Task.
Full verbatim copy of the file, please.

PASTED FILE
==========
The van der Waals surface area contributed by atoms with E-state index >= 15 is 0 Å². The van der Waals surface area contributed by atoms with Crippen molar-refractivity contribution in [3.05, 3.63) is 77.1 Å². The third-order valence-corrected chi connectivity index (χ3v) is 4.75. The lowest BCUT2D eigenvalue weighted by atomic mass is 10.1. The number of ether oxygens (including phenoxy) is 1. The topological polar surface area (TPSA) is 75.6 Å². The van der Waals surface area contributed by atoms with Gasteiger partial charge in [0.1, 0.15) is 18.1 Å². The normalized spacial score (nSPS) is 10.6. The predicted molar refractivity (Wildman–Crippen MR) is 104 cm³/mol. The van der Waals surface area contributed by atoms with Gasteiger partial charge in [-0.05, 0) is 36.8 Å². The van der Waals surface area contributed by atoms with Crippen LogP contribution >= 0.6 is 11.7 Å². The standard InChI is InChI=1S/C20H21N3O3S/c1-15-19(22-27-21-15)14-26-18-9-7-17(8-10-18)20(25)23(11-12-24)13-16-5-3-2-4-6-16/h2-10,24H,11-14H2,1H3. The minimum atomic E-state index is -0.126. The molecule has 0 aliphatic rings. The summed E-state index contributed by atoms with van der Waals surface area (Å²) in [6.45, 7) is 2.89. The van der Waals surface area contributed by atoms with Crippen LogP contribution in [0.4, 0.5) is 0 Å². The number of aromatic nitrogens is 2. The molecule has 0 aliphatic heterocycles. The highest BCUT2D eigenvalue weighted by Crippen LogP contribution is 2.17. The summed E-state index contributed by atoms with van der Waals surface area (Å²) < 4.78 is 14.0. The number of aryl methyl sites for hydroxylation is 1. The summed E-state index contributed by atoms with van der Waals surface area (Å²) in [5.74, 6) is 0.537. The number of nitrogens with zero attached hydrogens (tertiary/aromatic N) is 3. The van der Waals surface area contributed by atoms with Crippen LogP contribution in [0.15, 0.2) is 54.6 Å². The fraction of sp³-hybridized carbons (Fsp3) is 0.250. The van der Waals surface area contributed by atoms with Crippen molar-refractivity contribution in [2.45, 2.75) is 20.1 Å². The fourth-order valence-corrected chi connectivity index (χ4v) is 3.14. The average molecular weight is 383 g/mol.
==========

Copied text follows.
The van der Waals surface area contributed by atoms with E-state index >= 15 is 0 Å². The van der Waals surface area contributed by atoms with Crippen molar-refractivity contribution in [3.05, 3.63) is 77.1 Å². The third-order valence-corrected chi connectivity index (χ3v) is 4.75. The lowest BCUT2D eigenvalue weighted by atomic mass is 10.1. The number of ether oxygens (including phenoxy) is 1. The topological polar surface area (TPSA) is 75.6 Å². The van der Waals surface area contributed by atoms with Gasteiger partial charge in [0.1, 0.15) is 18.1 Å². The normalized spacial score (nSPS) is 10.6. The predicted molar refractivity (Wildman–Crippen MR) is 104 cm³/mol. The van der Waals surface area contributed by atoms with Gasteiger partial charge in [-0.05, 0) is 36.8 Å². The van der Waals surface area contributed by atoms with Crippen LogP contribution >= 0.6 is 11.7 Å². The standard InChI is InChI=1S/C20H21N3O3S/c1-15-19(22-27-21-15)14-26-18-9-7-17(8-10-18)20(25)23(11-12-24)13-16-5-3-2-4-6-16/h2-10,24H,11-14H2,1H3. The minimum atomic E-state index is -0.126. The molecule has 0 aliphatic rings. The summed E-state index contributed by atoms with van der Waals surface area (Å²) in [6.45, 7) is 2.89. The van der Waals surface area contributed by atoms with Crippen LogP contribution in [0.4, 0.5) is 0 Å². The number of aromatic nitrogens is 2. The molecule has 0 aliphatic heterocycles. The highest BCUT2D eigenvalue weighted by Crippen LogP contribution is 2.17. The summed E-state index contributed by atoms with van der Waals surface area (Å²) < 4.78 is 14.0. The number of aryl methyl sites for hydroxylation is 1. The summed E-state index contributed by atoms with van der Waals surface area (Å²) in [5.74, 6) is 0.537. The number of nitrogens with zero attached hydrogens (tertiary/aromatic N) is 3. The van der Waals surface area contributed by atoms with Crippen LogP contribution in [0.15, 0.2) is 54.6 Å². The fraction of sp³-hybridized carbons (Fsp3) is 0.250. The van der Waals surface area contributed by atoms with Crippen molar-refractivity contribution in [2.45, 2.75) is 20.1 Å². The fourth-order valence-corrected chi connectivity index (χ4v) is 3.14. The average molecular weight is 383 g/mol.